Disgusted By How I Am Being Treated

talks about how the Supreme Court decision now leaves a conundrum for the State governments.  Now that the Supreme Court has said that the Federal Government does not have the power to force States to expand Medicaid, it is up to the State governments to decide if they want to expand the program and face a substantial increase in their expenditures for years to come, or, put in exchanges funded 100% by the Federal Government.

All the while, Jen Taxpayer is thinking, “My taxes are going to go up, and nobody will speak for me.”

I’m screwed both ways here.  It’s not a matter of whether my State will save money by doing one thing or the other.  Both my State taxes AND my Federal taxes are going to go up.  Substantially.

I am a State taxpayer, and a Federal taxpayer.  We aren’t talking about different people, just one person footing two bills.

And then, in 3 1/2 years, I have to prove I have health insurance, and if experience has shown me anything at all, it will be about the same time the employer will dump my insurance.

So then I have to go buy insurance, to top it all off.

This is a purely practical reality, not a partisan complaint.  There is no way out, this is my future.  All I have now is to try to minimize my financial stake.  In my fervor to do so, I noticed the author points this out:

Thus, if states neither expanded Medicaid nor set up exchanges, that would effectively block most of ObamaCare’s new entitlement spending.

I want that one, I pick that, write me down, I’m for it, where can I sign up, I’ll lead the march and print the petitions.

At the same time, if you don’t buy insurance, and you don’t really have to pay the fine, :

The law, however, severely limits the ability of the IRS to collect the penalties. There are no civil or criminal penalties for refusing to pay it and the IRS cannot seize bank accounts or dock wages to collect it. No interest accumulates for unpaid penalties.

So how can the IRS enforce the mandate? Scary letters and threats to withhold tax refunds.

Ha!   What tax refunds?  After digging in my purse for loose change, and checking my dryer, the feds and the State won’t find any more money to take, there won’t be any stinking tax refunds.

If this nation’s governments were sane, they would automatically know what I must be thinking on this.  But, instead of picking the door that says, “Less Government Intrusion,” they continuously demand more complicated methods to steal my children’s food.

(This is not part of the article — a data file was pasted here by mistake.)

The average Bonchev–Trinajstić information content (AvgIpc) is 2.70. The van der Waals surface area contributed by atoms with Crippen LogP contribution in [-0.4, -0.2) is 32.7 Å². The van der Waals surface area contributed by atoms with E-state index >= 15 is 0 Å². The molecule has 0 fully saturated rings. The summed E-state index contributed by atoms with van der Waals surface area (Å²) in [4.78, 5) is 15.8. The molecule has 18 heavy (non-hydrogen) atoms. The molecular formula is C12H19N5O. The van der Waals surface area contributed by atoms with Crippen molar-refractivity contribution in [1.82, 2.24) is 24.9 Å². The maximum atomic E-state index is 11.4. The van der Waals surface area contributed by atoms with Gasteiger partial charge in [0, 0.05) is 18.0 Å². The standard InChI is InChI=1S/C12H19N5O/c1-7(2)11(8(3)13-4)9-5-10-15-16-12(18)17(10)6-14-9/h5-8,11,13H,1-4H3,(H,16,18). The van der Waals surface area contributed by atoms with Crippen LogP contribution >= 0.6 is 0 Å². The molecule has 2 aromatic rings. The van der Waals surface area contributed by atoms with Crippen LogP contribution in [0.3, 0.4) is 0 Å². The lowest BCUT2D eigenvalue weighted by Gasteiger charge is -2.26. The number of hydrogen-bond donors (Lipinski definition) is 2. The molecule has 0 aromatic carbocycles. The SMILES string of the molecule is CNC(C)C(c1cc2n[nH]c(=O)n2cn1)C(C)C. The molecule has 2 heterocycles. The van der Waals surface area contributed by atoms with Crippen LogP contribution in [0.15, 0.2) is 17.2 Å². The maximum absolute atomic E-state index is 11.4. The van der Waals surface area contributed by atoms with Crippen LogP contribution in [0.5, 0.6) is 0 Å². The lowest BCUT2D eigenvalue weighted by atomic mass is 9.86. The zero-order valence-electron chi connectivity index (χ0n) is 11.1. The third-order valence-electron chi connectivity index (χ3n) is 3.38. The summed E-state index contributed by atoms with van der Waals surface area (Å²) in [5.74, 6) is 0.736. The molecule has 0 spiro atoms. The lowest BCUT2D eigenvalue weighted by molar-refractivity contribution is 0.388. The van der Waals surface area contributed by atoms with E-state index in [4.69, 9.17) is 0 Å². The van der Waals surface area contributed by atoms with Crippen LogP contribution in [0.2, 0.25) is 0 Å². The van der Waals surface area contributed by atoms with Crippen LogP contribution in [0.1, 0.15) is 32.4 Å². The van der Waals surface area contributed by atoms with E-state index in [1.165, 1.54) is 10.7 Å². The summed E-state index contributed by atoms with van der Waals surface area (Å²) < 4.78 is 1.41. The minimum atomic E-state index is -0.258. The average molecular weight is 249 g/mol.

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Rangel Uses God For Political Gain

Rangel makes fiscal responsibility a moral argument.

He asked, “What Would Jesus Do?

, written by Jeannie DeAngelis of Big Government is sophisticated and informed.  She puts it in very clear terms that Rangel is simply using God for political gain.  She throws the idea of Democrats funding abortion and not paying their taxes, right back in Rangel’s face.  Arguing against this tripe is simple, and Jeannie soundly rebukes Rangel.

In :

“What would Jesus do this weekend? Or Moses. Or Allah. Or anyone else,” the New York congressman said at a press conference on Capitol Hill. “I don’t want this book (debt negotiations) closed without the clergy having an opportunity to forcefully express themselves as well as I know they can do.”

“I have not heard from those people who have been called by God to protect the poor. I haven’t heard them,” he said. “The issues that are going to be discussed this weekend involve spiritual, moral issues.”

And Rangel’s plea to the poor and helpless? Call your religious leaders and ask, “what is Medicare all about? What is Medicaid all about? Why do we have taxes?'”

Jesus Christ would have asked that we offer our help to the least, the poor, the elderly.

What He would not do is use coercion through government, under penalty of fines or imprisonment to do the same.

Fiscal responsibility is a moral argument, however, Rangel uses the victim’s approach. What is immoral is having morally repugnant leaders in DC determining how we are to care for the poor and elderly.

Those religious leaders that Rangel calls on should stand up and say, “We take care of our poor, and our elderly, but the ranks of the poor and elderly get larger every time lawmakers try to make things equal.”

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